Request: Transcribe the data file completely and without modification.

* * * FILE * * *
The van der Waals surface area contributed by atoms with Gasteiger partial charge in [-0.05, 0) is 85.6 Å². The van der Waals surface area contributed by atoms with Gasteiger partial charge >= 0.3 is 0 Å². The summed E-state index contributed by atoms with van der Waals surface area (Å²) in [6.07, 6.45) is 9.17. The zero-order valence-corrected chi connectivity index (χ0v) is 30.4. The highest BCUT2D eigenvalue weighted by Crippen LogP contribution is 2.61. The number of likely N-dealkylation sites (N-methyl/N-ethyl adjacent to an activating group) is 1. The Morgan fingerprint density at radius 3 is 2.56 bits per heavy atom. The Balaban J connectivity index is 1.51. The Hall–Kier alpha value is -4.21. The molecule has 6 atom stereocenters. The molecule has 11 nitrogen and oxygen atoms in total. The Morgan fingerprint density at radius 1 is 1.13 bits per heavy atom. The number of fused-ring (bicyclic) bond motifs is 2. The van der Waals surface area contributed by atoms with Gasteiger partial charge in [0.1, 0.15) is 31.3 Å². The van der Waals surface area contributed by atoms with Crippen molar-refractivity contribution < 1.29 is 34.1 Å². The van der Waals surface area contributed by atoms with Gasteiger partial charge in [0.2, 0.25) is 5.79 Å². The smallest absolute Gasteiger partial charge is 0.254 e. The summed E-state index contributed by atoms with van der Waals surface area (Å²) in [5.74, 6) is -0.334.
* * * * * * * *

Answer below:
The van der Waals surface area contributed by atoms with Gasteiger partial charge in [-0.05, 0) is 85.6 Å². The van der Waals surface area contributed by atoms with Gasteiger partial charge >= 0.3 is 0 Å². The summed E-state index contributed by atoms with van der Waals surface area (Å²) in [6.07, 6.45) is 9.17. The zero-order valence-corrected chi connectivity index (χ0v) is 30.4. The highest BCUT2D eigenvalue weighted by Crippen LogP contribution is 2.61. The number of likely N-dealkylation sites (N-methyl/N-ethyl adjacent to an activating group) is 1. The Morgan fingerprint density at radius 3 is 2.56 bits per heavy atom. The Balaban J connectivity index is 1.51. The Hall–Kier alpha value is -4.21. The molecule has 6 atom stereocenters. The molecule has 11 nitrogen and oxygen atoms in total. The Morgan fingerprint density at radius 1 is 1.13 bits per heavy atom. The number of fused-ring (bicyclic) bond motifs is 2. The van der Waals surface area contributed by atoms with Gasteiger partial charge in [0.1, 0.15) is 31.3 Å². The van der Waals surface area contributed by atoms with Crippen molar-refractivity contribution < 1.29 is 34.1 Å². The van der Waals surface area contributed by atoms with Gasteiger partial charge in [0.2, 0.25) is 5.79 Å². The smallest absolute Gasteiger partial charge is 0.254 e. The summed E-state index contributed by atoms with van der Waals surface area (Å²) in [5.74, 6) is -0.334.